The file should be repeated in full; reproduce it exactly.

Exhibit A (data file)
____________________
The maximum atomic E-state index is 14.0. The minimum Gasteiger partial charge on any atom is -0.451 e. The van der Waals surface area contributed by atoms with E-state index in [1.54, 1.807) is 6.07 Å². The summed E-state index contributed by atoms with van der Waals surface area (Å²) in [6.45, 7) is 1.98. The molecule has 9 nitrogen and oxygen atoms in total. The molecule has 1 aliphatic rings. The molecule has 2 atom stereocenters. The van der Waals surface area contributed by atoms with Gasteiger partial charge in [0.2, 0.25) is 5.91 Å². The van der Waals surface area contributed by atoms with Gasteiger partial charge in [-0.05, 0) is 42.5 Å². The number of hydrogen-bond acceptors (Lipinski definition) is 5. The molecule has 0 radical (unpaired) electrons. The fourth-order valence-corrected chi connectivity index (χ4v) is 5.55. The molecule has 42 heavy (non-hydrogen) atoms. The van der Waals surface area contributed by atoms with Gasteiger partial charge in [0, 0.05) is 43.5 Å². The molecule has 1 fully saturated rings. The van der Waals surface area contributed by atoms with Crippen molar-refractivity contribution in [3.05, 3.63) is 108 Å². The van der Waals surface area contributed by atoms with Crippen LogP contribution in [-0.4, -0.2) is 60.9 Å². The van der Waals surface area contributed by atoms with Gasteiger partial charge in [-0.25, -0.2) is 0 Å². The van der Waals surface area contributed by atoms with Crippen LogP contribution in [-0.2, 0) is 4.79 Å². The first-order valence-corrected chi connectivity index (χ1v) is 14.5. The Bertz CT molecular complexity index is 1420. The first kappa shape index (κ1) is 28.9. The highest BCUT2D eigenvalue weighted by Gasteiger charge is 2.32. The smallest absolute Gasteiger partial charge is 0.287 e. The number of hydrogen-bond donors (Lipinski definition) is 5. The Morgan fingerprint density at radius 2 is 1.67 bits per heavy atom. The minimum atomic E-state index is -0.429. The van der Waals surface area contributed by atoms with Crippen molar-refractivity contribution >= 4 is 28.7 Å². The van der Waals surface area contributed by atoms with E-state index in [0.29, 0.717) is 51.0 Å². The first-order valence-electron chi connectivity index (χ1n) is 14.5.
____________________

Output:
The maximum atomic E-state index is 14.0. The minimum Gasteiger partial charge on any atom is -0.451 e. The van der Waals surface area contributed by atoms with E-state index in [1.54, 1.807) is 6.07 Å². The summed E-state index contributed by atoms with van der Waals surface area (Å²) in [6.45, 7) is 1.98. The molecule has 9 nitrogen and oxygen atoms in total. The molecule has 1 aliphatic rings. The molecule has 2 atom stereocenters. The van der Waals surface area contributed by atoms with Gasteiger partial charge in [0.2, 0.25) is 5.91 Å². The van der Waals surface area contributed by atoms with Gasteiger partial charge in [-0.05, 0) is 42.5 Å². The number of hydrogen-bond acceptors (Lipinski definition) is 5. The molecule has 0 radical (unpaired) electrons. The fourth-order valence-corrected chi connectivity index (χ4v) is 5.55. The molecule has 42 heavy (non-hydrogen) atoms. The van der Waals surface area contributed by atoms with Gasteiger partial charge in [0, 0.05) is 43.5 Å². The molecule has 1 fully saturated rings. The van der Waals surface area contributed by atoms with Crippen molar-refractivity contribution in [3.05, 3.63) is 108 Å². The van der Waals surface area contributed by atoms with Crippen LogP contribution in [-0.4, -0.2) is 60.9 Å². The van der Waals surface area contributed by atoms with Gasteiger partial charge in [-0.25, -0.2) is 0 Å². The van der Waals surface area contributed by atoms with Crippen LogP contribution in [-0.2, 0) is 4.79 Å². The first-order valence-corrected chi connectivity index (χ1v) is 14.5. The Bertz CT molecular complexity index is 1420. The first kappa shape index (κ1) is 28.9. The highest BCUT2D eigenvalue weighted by Gasteiger charge is 2.32. The smallest absolute Gasteiger partial charge is 0.287 e. The number of hydrogen-bond donors (Lipinski definition) is 5. The Morgan fingerprint density at radius 2 is 1.67 bits per heavy atom. The minimum atomic E-state index is -0.429. The van der Waals surface area contributed by atoms with Crippen molar-refractivity contribution >= 4 is 28.7 Å². The van der Waals surface area contributed by atoms with E-state index in [0.29, 0.717) is 51.0 Å². The first-order valence-electron chi connectivity index (χ1n) is 14.5.